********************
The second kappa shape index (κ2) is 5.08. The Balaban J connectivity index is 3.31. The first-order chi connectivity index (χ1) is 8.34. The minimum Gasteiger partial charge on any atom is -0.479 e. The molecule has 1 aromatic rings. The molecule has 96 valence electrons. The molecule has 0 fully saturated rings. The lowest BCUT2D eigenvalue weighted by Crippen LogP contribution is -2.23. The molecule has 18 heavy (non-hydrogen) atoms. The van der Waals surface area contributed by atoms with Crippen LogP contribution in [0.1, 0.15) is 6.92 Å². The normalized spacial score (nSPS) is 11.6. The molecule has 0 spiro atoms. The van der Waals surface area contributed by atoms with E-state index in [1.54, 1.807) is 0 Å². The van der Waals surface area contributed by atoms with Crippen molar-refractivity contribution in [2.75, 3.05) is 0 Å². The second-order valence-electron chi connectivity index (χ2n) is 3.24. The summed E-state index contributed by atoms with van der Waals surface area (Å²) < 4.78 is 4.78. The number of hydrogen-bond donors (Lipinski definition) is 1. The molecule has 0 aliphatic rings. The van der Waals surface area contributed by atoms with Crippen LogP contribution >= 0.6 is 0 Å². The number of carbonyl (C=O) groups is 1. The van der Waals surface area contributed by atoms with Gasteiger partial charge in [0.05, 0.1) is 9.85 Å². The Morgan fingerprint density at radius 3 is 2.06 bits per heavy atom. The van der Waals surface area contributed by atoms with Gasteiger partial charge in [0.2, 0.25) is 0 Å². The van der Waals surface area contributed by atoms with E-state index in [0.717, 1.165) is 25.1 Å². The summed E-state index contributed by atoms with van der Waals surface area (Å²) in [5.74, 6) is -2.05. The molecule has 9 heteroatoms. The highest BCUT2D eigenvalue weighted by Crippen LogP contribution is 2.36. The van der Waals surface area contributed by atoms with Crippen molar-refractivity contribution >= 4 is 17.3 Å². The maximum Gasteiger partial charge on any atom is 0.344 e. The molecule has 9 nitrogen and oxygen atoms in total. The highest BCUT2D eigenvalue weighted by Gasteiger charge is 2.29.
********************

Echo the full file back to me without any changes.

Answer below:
The second kappa shape index (κ2) is 5.08. The Balaban J connectivity index is 3.31. The first-order chi connectivity index (χ1) is 8.34. The minimum Gasteiger partial charge on any atom is -0.479 e. The molecule has 1 aromatic rings. The molecule has 96 valence electrons. The molecule has 0 fully saturated rings. The lowest BCUT2D eigenvalue weighted by Crippen LogP contribution is -2.23. The molecule has 18 heavy (non-hydrogen) atoms. The van der Waals surface area contributed by atoms with Crippen LogP contribution in [0.1, 0.15) is 6.92 Å². The normalized spacial score (nSPS) is 11.6. The molecule has 0 spiro atoms. The van der Waals surface area contributed by atoms with E-state index in [1.54, 1.807) is 0 Å². The van der Waals surface area contributed by atoms with Crippen molar-refractivity contribution in [2.75, 3.05) is 0 Å². The second-order valence-electron chi connectivity index (χ2n) is 3.24. The summed E-state index contributed by atoms with van der Waals surface area (Å²) < 4.78 is 4.78. The number of hydrogen-bond donors (Lipinski definition) is 1. The molecule has 0 aliphatic rings. The van der Waals surface area contributed by atoms with Crippen LogP contribution >= 0.6 is 0 Å². The number of carbonyl (C=O) groups is 1. The van der Waals surface area contributed by atoms with Gasteiger partial charge in [0.05, 0.1) is 9.85 Å². The Morgan fingerprint density at radius 3 is 2.06 bits per heavy atom. The van der Waals surface area contributed by atoms with Gasteiger partial charge in [0.2, 0.25) is 0 Å². The van der Waals surface area contributed by atoms with E-state index in [0.717, 1.165) is 25.1 Å². The summed E-state index contributed by atoms with van der Waals surface area (Å²) in [5.74, 6) is -2.05. The molecule has 9 heteroatoms. The highest BCUT2D eigenvalue weighted by Crippen LogP contribution is 2.36. The van der Waals surface area contributed by atoms with Crippen molar-refractivity contribution >= 4 is 17.3 Å². The maximum Gasteiger partial charge on any atom is 0.344 e. The molecule has 9 nitrogen and oxygen atoms in total. The highest BCUT2D eigenvalue weighted by Gasteiger charge is 2.29.